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Sony NEX-VG10 / VG20 / VG30 / VG900
Interchangeable lens AVCHD camcorders using E-Mount lenses.


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Old October 12th, 2010, 06:11 PM   #526
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Originally Posted by David Bankston View Post
I can't imagine how many camcorder sales Sony loses each year because of this confusion.
Um, my guess is "none." Pros understand the difference and know how to work with it, and consumers don't care -- they just know it works.
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Old October 12th, 2010, 08:10 PM   #527
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That's a harsh call to say the LL review is babbling nonsense.

Plus, to add to the confusion, what on earth is this about?: "There is no 720p24 .... in the BD/AVCHD world"

BD spec:
19201080 59.94-i 16:9 2D encodes only
19201080 50-i 16:9 2D encodes only
19201080 24-p 16:9
19201080 23.976-p 16:9
14401080 59.94-i 16:9 (anamorphic) MPEG-4 AVC / SMPTE VC-1 only
14401080 50-i 16:9 (anamorphic) MPEG-4 AVC / SMPTE VC-1 only
14401080 24-p 16:9 (anamorphic) MPEG-4 AVC / SMPTE VC-1 only
14401080 23.976-p 16:9 (anamorphic) MPEG-4 AVC / SMPTE VC-1 only
1280720 59.94-p 16:9
1280720 50-p 16:9
1280720 24-p 16:9
1280720 23.976-p 16:9
720480 59.94-i 4:3/16:9 (anamorphic)
720576 50-i 4:3/16:9 (anamorphic)
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Old October 12th, 2010, 09:37 PM   #528
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".. what on earth is this about?: "There is no 720p24 .... in the BD/AVCHD world" "

My god, you caught me!
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Old October 14th, 2010, 07:24 AM   #529
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Pretty good observations Dave.

Unfortunately for Sony, Panasonic hasn't been standing still either, and judging by the phenomenal interest in the AF100, I think Sony has REALLY missed the boat on this one. Only time will tell, but by the end of the year, I think Sony will definitely be on the back foot for quite a while.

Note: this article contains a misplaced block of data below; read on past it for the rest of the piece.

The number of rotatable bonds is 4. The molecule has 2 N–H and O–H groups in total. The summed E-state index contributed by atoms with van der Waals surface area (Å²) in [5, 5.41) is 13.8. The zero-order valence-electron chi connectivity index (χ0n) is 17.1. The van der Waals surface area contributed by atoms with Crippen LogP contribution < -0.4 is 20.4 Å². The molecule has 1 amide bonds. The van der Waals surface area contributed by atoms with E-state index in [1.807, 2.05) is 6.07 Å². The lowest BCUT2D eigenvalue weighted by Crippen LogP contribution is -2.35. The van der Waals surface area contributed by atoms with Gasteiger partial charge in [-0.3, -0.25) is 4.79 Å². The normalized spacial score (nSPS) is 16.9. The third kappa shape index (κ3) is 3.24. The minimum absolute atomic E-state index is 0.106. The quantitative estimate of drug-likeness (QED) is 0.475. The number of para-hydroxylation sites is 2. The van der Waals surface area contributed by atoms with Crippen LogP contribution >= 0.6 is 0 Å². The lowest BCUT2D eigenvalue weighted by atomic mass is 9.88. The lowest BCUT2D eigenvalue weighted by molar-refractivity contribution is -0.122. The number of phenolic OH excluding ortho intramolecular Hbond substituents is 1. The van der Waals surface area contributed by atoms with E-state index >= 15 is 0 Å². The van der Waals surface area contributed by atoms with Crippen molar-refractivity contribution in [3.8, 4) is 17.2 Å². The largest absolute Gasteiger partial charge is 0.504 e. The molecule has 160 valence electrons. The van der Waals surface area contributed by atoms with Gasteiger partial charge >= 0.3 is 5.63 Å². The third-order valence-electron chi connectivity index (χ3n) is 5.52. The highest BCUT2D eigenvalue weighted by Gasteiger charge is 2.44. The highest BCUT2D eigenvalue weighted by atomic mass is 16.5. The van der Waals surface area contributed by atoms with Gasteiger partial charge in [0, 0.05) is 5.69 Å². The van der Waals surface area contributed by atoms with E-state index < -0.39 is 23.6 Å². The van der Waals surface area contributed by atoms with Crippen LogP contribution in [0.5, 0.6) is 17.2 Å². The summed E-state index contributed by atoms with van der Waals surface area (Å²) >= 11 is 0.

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I disagree. Reason? They are targeted at two very different demographics. The NEX-VG10 at $2K USD is targeted at the keen amateur. But even the keen amateur is rarely running XLR mics much less HD-SDI + external recorders and/or monitors, ND filters, etc. etc. etc. The Panasonic AG-AF100 on the other hand, at $5K USD, is targeted strictly at the professional videographer and has the feature set to prove it. And this is where you live so this is what appeals to you.
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Old October 14th, 2010, 07:45 AM   #530
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I agree with you Bill. I had a hands on with the Sony yesterday at the ProVideo 2010 event here in the UK. It is definitely a "rich kids toy", no way a pro camera (but I'm sure there are/will be some lovely films made with it).

Now the Panasonic sure looks much more of a professional tool in every way (...although the codec still worries me a bit).
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Old October 16th, 2010, 02:43 AM   #531
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Actually the shallow the DOF the fewer the background details that need to be compressed and so more efficient the compression so the less load on the codec.
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Old October 17th, 2010, 08:37 AM   #532
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So for the intended consumer market, calling it 50i/60i makes a good deal of sense.
The straight truth is that it is 25/30psf, and the lamentable fact is that the term psf is so little used or even widely understood. At the same time it is both of i25/30 and p25/30 - and at the same time it's neither of them. It's psf25/30, end of story.

What that means is that the pictures look like p25 in terms of motion rendition, it behaves like i/25 in terms of equipment compatability. Steve, I agree with pretty well all you say, but if I bought a camera marked i/25 (50i) I'd expect 50Hz motion rendition. In this case, I'd get 25Hz.

David quoted the following sentence earlier: "......some of these cameras (such as the VG10) really aren't recording 60i, they're capturing 30P and placing it in a 60i "wrapper" ". "Psf" is the simple way of saying "capturing 30P and placing it in a 60i "wrapper" ".
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Old October 17th, 2010, 03:29 PM   #533
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Unfortunately, for the non-consumer buyer, all will not be well. We'll notice the odd motion from 25fps and 30fps. We'll wonder how much quality will be lost when our NLEs needlessly perform interlace scaling for FX. Alternately, if we drop the clips in a 25p or 30p Sequence, we'll be pained that each clip will be erroneously deinterlaced.